Bloomberg Businessweek (formerly just Business Week) has an article on Sackett v. EPA. It’s in the Aug. 11 issue (still on newsstands) and online. Here’s an excerpt:
Four years ago the Sacketts were filling in their lot with dirt and rock, preparing to build a simple three-bedroom home in a neighborhood where other houses have stood for years. Then three federal officials showed up and demanded they stop construction. The agency claimed the .63-acre lot was a wetland, protected under the Clean Water Act….
The EPA issued an order requiring the Sacketts to put the land back the way it was, removing the piles of fill material and replanting the vegetation they had cleared away…. The agency threatened to fine them up to $32,500 a day until they complied.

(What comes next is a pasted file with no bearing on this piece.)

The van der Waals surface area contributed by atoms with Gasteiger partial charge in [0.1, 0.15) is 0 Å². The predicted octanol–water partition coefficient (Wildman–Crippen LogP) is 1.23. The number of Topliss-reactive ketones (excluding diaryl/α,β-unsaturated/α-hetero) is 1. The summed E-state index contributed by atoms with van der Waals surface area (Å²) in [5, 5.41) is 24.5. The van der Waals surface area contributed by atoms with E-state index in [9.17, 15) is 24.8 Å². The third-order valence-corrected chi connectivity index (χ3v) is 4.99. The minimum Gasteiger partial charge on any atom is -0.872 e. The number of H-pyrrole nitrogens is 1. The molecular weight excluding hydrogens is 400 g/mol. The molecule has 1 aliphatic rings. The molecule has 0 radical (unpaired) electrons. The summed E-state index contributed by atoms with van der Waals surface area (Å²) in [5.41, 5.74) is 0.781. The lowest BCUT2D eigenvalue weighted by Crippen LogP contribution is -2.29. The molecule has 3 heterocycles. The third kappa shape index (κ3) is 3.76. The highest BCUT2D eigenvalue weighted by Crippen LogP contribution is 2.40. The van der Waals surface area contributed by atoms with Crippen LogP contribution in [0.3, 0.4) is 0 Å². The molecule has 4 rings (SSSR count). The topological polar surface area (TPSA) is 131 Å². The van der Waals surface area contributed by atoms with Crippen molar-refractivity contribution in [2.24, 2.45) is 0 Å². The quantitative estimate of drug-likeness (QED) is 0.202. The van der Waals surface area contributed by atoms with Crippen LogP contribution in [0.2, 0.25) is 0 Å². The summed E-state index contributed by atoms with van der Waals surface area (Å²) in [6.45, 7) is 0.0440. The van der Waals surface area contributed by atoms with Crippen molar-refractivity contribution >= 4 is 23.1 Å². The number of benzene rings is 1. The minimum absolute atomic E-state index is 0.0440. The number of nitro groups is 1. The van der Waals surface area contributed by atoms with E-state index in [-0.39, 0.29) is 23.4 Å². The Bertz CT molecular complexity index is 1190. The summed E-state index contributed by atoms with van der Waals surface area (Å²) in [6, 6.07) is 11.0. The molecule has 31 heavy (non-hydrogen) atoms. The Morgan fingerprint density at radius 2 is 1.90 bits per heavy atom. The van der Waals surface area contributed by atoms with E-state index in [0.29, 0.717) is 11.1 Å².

The Sacketts instead tried to get a hearing in federal court…. Two lower courts turned the couple away, saying they could not make that argument until the EPA asked a federal judge to enforce the order. That left the Sacketts in limbo. Restoring the property as the EPA demanded made no sense to them. It would cost hundreds of thousands of dollars, they say, and if they ultimately won the case they’d have to clear the land a second time. But defying the order potentially meant racking up $32,500 in fines each day—and perhaps criminal liability if they continued with construction—while they waited for the EPA to decide whether to pursue the case. “It’s an unenviable choice,” says Damien M. Schiff of the Pacific Legal Foundation, a Sacramento-based property rights group that is representing the couple for free. “It’s really almost no choice at all.”